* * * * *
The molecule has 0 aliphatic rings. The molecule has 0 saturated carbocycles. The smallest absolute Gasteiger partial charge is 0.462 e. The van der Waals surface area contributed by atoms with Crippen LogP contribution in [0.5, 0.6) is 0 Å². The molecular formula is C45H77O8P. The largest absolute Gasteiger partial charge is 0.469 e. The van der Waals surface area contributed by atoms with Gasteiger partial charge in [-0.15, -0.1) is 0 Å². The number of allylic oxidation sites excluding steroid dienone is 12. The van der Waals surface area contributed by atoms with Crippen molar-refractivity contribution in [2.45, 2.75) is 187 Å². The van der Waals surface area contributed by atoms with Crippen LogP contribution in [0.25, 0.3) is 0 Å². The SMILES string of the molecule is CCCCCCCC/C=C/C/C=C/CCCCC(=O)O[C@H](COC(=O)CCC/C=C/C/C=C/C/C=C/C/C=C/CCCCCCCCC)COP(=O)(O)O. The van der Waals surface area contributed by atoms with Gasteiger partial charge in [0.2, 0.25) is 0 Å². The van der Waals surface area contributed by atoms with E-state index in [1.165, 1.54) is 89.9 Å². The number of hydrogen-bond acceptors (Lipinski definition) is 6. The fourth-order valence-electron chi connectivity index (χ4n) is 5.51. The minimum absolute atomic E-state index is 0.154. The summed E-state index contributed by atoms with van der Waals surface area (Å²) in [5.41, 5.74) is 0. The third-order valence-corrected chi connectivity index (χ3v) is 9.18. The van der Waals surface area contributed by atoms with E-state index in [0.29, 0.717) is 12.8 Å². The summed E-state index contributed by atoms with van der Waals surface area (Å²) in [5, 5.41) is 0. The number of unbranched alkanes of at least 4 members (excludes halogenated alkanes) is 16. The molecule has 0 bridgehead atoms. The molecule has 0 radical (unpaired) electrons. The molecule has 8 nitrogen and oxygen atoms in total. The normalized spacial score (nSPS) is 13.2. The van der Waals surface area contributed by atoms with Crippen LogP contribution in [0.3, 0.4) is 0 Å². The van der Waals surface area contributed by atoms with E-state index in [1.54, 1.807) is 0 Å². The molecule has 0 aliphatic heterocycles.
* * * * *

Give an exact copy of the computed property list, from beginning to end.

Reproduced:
The molecule has 0 aliphatic rings. The molecule has 0 saturated carbocycles. The smallest absolute Gasteiger partial charge is 0.462 e. The van der Waals surface area contributed by atoms with Crippen LogP contribution in [0.5, 0.6) is 0 Å². The molecular formula is C45H77O8P. The largest absolute Gasteiger partial charge is 0.469 e. The van der Waals surface area contributed by atoms with Gasteiger partial charge in [-0.15, -0.1) is 0 Å². The number of allylic oxidation sites excluding steroid dienone is 12. The van der Waals surface area contributed by atoms with Crippen molar-refractivity contribution in [2.45, 2.75) is 187 Å². The van der Waals surface area contributed by atoms with Crippen LogP contribution in [0.25, 0.3) is 0 Å². The SMILES string of the molecule is CCCCCCCC/C=C/C/C=C/CCCCC(=O)O[C@H](COC(=O)CCC/C=C/C/C=C/C/C=C/C/C=C/CCCCCCCCC)COP(=O)(O)O. The van der Waals surface area contributed by atoms with Gasteiger partial charge in [0.2, 0.25) is 0 Å². The van der Waals surface area contributed by atoms with E-state index in [1.165, 1.54) is 89.9 Å². The number of hydrogen-bond acceptors (Lipinski definition) is 6. The fourth-order valence-electron chi connectivity index (χ4n) is 5.51. The minimum absolute atomic E-state index is 0.154. The summed E-state index contributed by atoms with van der Waals surface area (Å²) in [5.41, 5.74) is 0. The third-order valence-corrected chi connectivity index (χ3v) is 9.18. The van der Waals surface area contributed by atoms with E-state index in [0.29, 0.717) is 12.8 Å². The summed E-state index contributed by atoms with van der Waals surface area (Å²) in [5, 5.41) is 0. The number of unbranched alkanes of at least 4 members (excludes halogenated alkanes) is 16. The molecule has 0 bridgehead atoms. The molecule has 0 radical (unpaired) electrons. The molecule has 8 nitrogen and oxygen atoms in total. The normalized spacial score (nSPS) is 13.2. The van der Waals surface area contributed by atoms with Crippen LogP contribution in [0.3, 0.4) is 0 Å². The van der Waals surface area contributed by atoms with E-state index in [1.54, 1.807) is 0 Å². The molecule has 0 aliphatic heterocycles.